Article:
Ninety percent of User Onboarding is 30mins training, to run one project, or large multiple-site projects and programmes, it does not matter.  C-level Executives, even have their own voice assist via their mobile phone, for portfolio and business performance, a world first in project portfolio delivery.

Our platform provides efficiency savings for all project Teams and SME level customers purchasing the service off the web, and only pay for the number of users. Any additional new functions, modules, AI, business analytics or automation comes free of charge at those service levels.

Our purpose is to help every single customer unleash their full potential in order to achieve their definition of success, as quickly and efficiently as possible.

What is your relationship with the telecom sector?

We have a long-combined history in telecoms (and other industry sectors), working as independent business change consultants and contractor project managers with BT Global Services, Openreach, Verizon, Spiritel, Level3, Adapt, Vodafone, Touchbase, NextGenAccess and Cisco. We like a challenge, being problem solvers and solution providers.

How have you got to your current stage of development? (role of accelerators, partners etc)

Marketing and sales do not come naturally to us, although we are learning. Thirteen years ago, we pitched the platform concept to 50 companies, in different market sectors. 12 said if we built it, they would buy it. We thought great. We raised private investment to build a real-time core business process modelling engine, built the first platform then… no-one bought, for many reasons, from the financial crash, to not trusting their business data to be stored in the cloud. At the time, less than 1% of apps were B2B. Although we crashed and burned, we kept the platform alive… hosted, as we knew we had something, and then went back to our day jobs of consulting.

A couple of years ago, I was called out of the blue by an Altnet Executive we previously pitched to, asking if we still have the platform, as he couldn’t find anything comparable. At the time, I was two years into working for a global manufacturer doing business change from a nice Mayfair office and flying to challenging parts of the world. I like to finish what I started, so politely turn the Altnet down, saying if my co-founder says yes, then I will say yes.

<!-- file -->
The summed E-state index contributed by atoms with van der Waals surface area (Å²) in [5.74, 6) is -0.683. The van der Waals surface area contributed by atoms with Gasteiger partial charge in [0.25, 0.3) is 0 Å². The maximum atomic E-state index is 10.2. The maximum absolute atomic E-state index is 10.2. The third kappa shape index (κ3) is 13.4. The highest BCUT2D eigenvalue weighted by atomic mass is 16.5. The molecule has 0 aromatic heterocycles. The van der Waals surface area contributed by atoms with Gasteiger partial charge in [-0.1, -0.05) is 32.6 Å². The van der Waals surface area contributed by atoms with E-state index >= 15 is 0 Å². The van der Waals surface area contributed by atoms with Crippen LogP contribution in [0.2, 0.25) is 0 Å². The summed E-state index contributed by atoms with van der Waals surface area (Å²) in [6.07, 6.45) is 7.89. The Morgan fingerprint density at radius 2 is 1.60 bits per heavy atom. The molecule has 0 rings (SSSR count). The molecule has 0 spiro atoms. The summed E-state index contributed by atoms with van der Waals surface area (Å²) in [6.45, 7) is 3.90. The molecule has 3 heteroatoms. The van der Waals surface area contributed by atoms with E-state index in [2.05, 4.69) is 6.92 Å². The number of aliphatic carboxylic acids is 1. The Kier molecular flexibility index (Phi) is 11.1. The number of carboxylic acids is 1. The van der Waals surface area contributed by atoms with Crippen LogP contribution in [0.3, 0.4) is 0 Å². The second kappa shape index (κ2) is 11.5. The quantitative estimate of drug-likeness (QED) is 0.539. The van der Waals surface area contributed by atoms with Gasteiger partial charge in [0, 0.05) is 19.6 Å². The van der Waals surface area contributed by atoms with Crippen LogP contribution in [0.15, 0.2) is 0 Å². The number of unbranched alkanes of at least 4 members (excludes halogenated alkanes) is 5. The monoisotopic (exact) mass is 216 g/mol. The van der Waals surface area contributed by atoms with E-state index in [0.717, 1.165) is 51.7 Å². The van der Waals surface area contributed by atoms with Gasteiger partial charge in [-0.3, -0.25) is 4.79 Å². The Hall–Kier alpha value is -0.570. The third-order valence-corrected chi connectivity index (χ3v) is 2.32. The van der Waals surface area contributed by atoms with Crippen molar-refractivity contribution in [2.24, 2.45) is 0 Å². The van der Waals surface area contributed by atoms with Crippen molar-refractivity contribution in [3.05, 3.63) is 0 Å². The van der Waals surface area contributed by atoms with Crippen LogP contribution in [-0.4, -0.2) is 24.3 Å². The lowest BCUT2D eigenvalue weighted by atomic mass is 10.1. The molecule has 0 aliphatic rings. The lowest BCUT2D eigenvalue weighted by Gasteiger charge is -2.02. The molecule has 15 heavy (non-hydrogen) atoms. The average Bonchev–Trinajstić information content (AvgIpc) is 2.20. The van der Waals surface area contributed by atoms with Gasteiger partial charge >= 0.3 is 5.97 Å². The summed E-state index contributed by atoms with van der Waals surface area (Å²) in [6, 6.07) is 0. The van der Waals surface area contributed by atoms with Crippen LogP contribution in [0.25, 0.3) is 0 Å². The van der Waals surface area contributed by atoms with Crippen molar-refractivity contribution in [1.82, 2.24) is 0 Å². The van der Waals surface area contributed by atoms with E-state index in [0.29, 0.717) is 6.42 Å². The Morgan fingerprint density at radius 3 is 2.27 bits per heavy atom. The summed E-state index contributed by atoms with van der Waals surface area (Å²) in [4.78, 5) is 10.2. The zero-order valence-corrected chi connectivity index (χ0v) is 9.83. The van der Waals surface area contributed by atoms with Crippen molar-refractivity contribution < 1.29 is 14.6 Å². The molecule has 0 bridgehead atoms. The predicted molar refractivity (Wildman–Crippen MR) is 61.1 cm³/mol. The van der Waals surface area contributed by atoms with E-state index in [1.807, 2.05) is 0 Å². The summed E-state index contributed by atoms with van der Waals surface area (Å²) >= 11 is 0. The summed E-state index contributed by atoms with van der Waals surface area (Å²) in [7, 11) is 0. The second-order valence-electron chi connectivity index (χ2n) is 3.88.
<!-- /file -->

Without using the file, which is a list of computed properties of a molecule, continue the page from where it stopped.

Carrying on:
Two years later, after we built a bespoke platform for our first Altnet, we quickly worked out a scalable industry standard turnkey platform called EZPS, which can be purchased off the web, at Team and SME level, or bespoke at the Enterprise level. We are self-financing and growing organically, with most of our finance re-invested into R&D, as we are constantly working on enhanced products and services, inside and outside the project world.

Why did you establish the business?

My core background is manufacturing, in various sectors. For me, back in 2007, when I first worked in Telecoms, I was shocked at the areas of waste and how it affected not only the profit margin, but also the stress on people at all levels of the business right to the top. My employer at the time were not the only ones operating this way.

My co-founder and I have worked together in telecoms over the years, and our experience has made it easy for us to see what the issues are, and how to overcome them using innovation.

Back then, we knew others had the same kind of issues. We worked out what needed to be done but could not find software that would do the job. Most project management software packages were manual planning tools, updated for an audience of one… the Project Manager, with no real-time view, or were finance tools following the money with bolt-on project planning and a serious time lag on project status issues.